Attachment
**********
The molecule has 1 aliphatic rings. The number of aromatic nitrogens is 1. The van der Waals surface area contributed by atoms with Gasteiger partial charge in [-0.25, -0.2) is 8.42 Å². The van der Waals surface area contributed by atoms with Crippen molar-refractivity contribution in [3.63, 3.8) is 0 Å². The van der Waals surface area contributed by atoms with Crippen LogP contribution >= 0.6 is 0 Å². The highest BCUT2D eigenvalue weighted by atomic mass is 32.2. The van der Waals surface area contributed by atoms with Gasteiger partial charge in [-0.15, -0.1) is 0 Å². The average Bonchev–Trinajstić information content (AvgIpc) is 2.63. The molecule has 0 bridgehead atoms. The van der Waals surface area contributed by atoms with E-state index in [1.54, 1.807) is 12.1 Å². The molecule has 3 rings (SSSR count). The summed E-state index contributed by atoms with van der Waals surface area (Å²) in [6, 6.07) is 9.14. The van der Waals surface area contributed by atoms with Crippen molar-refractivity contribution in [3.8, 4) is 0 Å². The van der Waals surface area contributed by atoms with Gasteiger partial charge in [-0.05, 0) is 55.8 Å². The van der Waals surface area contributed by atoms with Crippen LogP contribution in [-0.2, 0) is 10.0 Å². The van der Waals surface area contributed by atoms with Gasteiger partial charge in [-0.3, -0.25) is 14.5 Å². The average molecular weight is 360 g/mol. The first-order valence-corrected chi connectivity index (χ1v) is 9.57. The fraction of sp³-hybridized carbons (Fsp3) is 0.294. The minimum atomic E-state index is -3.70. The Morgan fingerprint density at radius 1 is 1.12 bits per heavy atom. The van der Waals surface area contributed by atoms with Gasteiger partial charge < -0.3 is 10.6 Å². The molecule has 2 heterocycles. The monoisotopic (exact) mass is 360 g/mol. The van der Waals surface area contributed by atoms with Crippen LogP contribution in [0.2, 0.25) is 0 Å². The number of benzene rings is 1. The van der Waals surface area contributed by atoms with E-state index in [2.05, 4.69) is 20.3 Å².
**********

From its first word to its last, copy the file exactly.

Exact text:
The molecule has 1 aliphatic rings. The number of aromatic nitrogens is 1. The van der Waals surface area contributed by atoms with Gasteiger partial charge in [-0.25, -0.2) is 8.42 Å². The van der Waals surface area contributed by atoms with Crippen molar-refractivity contribution in [3.63, 3.8) is 0 Å². The van der Waals surface area contributed by atoms with Crippen LogP contribution >= 0.6 is 0 Å². The highest BCUT2D eigenvalue weighted by atomic mass is 32.2. The van der Waals surface area contributed by atoms with Gasteiger partial charge in [-0.15, -0.1) is 0 Å². The average Bonchev–Trinajstić information content (AvgIpc) is 2.63. The molecule has 0 bridgehead atoms. The van der Waals surface area contributed by atoms with E-state index in [1.54, 1.807) is 12.1 Å². The molecule has 3 rings (SSSR count). The summed E-state index contributed by atoms with van der Waals surface area (Å²) in [6, 6.07) is 9.14. The van der Waals surface area contributed by atoms with Crippen molar-refractivity contribution in [3.8, 4) is 0 Å². The van der Waals surface area contributed by atoms with Gasteiger partial charge in [-0.05, 0) is 55.8 Å². The van der Waals surface area contributed by atoms with Crippen LogP contribution in [-0.2, 0) is 10.0 Å². The van der Waals surface area contributed by atoms with Gasteiger partial charge in [-0.3, -0.25) is 14.5 Å². The average molecular weight is 360 g/mol. The first-order valence-corrected chi connectivity index (χ1v) is 9.57. The fraction of sp³-hybridized carbons (Fsp3) is 0.294. The minimum atomic E-state index is -3.70. The Morgan fingerprint density at radius 1 is 1.12 bits per heavy atom. The van der Waals surface area contributed by atoms with Gasteiger partial charge < -0.3 is 10.6 Å². The molecule has 2 heterocycles. The monoisotopic (exact) mass is 360 g/mol. The van der Waals surface area contributed by atoms with Crippen LogP contribution in [0.2, 0.25) is 0 Å². The number of benzene rings is 1. The van der Waals surface area contributed by atoms with E-state index in [2.05, 4.69) is 20.3 Å².